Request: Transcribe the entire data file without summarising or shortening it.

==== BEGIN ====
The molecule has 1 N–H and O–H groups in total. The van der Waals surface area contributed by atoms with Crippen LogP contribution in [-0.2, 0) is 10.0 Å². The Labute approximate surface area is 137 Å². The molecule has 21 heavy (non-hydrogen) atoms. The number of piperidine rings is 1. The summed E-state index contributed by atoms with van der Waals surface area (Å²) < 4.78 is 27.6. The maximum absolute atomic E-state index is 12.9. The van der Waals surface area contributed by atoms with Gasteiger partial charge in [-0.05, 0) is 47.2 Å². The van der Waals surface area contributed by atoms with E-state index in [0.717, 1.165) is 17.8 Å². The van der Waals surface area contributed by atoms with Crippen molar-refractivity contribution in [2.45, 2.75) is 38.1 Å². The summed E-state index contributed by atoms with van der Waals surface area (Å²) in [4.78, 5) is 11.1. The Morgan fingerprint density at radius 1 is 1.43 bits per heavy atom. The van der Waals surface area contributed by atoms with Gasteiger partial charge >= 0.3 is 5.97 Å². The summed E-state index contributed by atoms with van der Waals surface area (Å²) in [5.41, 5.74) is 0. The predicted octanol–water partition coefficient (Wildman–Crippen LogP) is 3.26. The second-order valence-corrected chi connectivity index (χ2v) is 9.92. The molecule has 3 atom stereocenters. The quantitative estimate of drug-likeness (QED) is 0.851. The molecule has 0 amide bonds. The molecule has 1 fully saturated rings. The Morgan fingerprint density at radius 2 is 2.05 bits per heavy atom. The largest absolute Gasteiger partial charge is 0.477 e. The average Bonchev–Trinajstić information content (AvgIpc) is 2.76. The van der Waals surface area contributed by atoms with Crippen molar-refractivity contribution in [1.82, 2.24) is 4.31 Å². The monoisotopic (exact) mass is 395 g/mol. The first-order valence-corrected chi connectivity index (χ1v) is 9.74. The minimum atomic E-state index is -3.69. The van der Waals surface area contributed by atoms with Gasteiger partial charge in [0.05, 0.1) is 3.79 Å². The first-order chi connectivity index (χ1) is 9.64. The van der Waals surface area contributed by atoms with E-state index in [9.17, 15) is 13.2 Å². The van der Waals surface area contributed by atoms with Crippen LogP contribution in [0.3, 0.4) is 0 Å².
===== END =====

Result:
The molecule has 1 N–H and O–H groups in total. The van der Waals surface area contributed by atoms with Crippen LogP contribution in [-0.2, 0) is 10.0 Å². The Labute approximate surface area is 137 Å². The molecule has 21 heavy (non-hydrogen) atoms. The number of piperidine rings is 1. The summed E-state index contributed by atoms with van der Waals surface area (Å²) < 4.78 is 27.6. The maximum absolute atomic E-state index is 12.9. The van der Waals surface area contributed by atoms with Gasteiger partial charge in [-0.05, 0) is 47.2 Å². The van der Waals surface area contributed by atoms with E-state index in [0.717, 1.165) is 17.8 Å². The van der Waals surface area contributed by atoms with Crippen molar-refractivity contribution in [2.45, 2.75) is 38.1 Å². The summed E-state index contributed by atoms with van der Waals surface area (Å²) in [4.78, 5) is 11.1. The Morgan fingerprint density at radius 1 is 1.43 bits per heavy atom. The van der Waals surface area contributed by atoms with Gasteiger partial charge >= 0.3 is 5.97 Å². The summed E-state index contributed by atoms with van der Waals surface area (Å²) in [5.41, 5.74) is 0. The predicted octanol–water partition coefficient (Wildman–Crippen LogP) is 3.26. The second-order valence-corrected chi connectivity index (χ2v) is 9.92. The molecule has 3 atom stereocenters. The quantitative estimate of drug-likeness (QED) is 0.851. The molecule has 0 amide bonds. The molecule has 1 fully saturated rings. The Morgan fingerprint density at radius 2 is 2.05 bits per heavy atom. The largest absolute Gasteiger partial charge is 0.477 e. The average Bonchev–Trinajstić information content (AvgIpc) is 2.76. The van der Waals surface area contributed by atoms with Crippen molar-refractivity contribution in [1.82, 2.24) is 4.31 Å². The monoisotopic (exact) mass is 395 g/mol. The first-order valence-corrected chi connectivity index (χ1v) is 9.74. The minimum atomic E-state index is -3.69. The van der Waals surface area contributed by atoms with Gasteiger partial charge in [0.05, 0.1) is 3.79 Å². The first-order chi connectivity index (χ1) is 9.64. The van der Waals surface area contributed by atoms with E-state index in [9.17, 15) is 13.2 Å². The van der Waals surface area contributed by atoms with Crippen LogP contribution in [0.3, 0.4) is 0 Å².